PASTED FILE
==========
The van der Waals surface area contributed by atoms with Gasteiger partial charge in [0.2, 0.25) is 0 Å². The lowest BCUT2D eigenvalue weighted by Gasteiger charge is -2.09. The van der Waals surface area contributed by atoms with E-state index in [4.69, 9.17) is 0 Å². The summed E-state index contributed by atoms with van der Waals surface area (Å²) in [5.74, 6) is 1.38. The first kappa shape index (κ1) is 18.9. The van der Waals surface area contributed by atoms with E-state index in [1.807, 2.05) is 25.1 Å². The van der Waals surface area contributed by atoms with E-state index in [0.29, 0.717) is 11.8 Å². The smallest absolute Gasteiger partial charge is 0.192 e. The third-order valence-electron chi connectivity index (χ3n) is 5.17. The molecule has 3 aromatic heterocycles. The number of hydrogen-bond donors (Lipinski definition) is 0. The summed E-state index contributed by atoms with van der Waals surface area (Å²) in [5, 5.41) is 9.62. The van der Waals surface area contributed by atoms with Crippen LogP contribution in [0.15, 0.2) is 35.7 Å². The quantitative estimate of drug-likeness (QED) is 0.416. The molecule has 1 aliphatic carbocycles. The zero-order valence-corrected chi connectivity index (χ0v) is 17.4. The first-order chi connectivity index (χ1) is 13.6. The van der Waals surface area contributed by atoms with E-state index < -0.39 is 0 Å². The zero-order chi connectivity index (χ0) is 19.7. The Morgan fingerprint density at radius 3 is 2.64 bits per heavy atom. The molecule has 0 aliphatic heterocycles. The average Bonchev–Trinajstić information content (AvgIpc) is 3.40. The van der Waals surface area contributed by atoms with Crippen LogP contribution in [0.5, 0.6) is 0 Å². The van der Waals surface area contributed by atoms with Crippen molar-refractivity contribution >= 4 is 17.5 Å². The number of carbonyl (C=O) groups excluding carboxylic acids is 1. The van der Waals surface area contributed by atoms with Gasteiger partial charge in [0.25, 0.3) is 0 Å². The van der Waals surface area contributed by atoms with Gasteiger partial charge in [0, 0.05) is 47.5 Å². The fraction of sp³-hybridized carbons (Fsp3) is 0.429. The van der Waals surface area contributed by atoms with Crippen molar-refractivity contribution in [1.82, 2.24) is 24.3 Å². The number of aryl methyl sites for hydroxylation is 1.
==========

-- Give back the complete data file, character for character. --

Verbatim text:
The van der Waals surface area contributed by atoms with Gasteiger partial charge in [0.2, 0.25) is 0 Å². The lowest BCUT2D eigenvalue weighted by Gasteiger charge is -2.09. The van der Waals surface area contributed by atoms with E-state index in [4.69, 9.17) is 0 Å². The summed E-state index contributed by atoms with van der Waals surface area (Å²) in [5.74, 6) is 1.38. The first kappa shape index (κ1) is 18.9. The van der Waals surface area contributed by atoms with E-state index in [1.807, 2.05) is 25.1 Å². The van der Waals surface area contributed by atoms with E-state index in [0.29, 0.717) is 11.8 Å². The smallest absolute Gasteiger partial charge is 0.192 e. The third-order valence-electron chi connectivity index (χ3n) is 5.17. The molecule has 3 aromatic heterocycles. The number of hydrogen-bond donors (Lipinski definition) is 0. The summed E-state index contributed by atoms with van der Waals surface area (Å²) in [5, 5.41) is 9.62. The van der Waals surface area contributed by atoms with Crippen LogP contribution in [0.15, 0.2) is 35.7 Å². The quantitative estimate of drug-likeness (QED) is 0.416. The molecule has 1 aliphatic carbocycles. The zero-order valence-corrected chi connectivity index (χ0v) is 17.4. The first-order chi connectivity index (χ1) is 13.6. The van der Waals surface area contributed by atoms with E-state index < -0.39 is 0 Å². The zero-order chi connectivity index (χ0) is 19.7. The Morgan fingerprint density at radius 3 is 2.64 bits per heavy atom. The molecule has 0 aliphatic heterocycles. The average Bonchev–Trinajstić information content (AvgIpc) is 3.40. The van der Waals surface area contributed by atoms with Crippen LogP contribution in [0.5, 0.6) is 0 Å². The van der Waals surface area contributed by atoms with Crippen molar-refractivity contribution >= 4 is 17.5 Å². The number of carbonyl (C=O) groups excluding carboxylic acids is 1. The van der Waals surface area contributed by atoms with Gasteiger partial charge in [0.25, 0.3) is 0 Å². The van der Waals surface area contributed by atoms with Gasteiger partial charge in [0, 0.05) is 47.5 Å². The fraction of sp³-hybridized carbons (Fsp3) is 0.429. The van der Waals surface area contributed by atoms with Crippen molar-refractivity contribution in [1.82, 2.24) is 24.3 Å². The number of aryl methyl sites for hydroxylation is 1.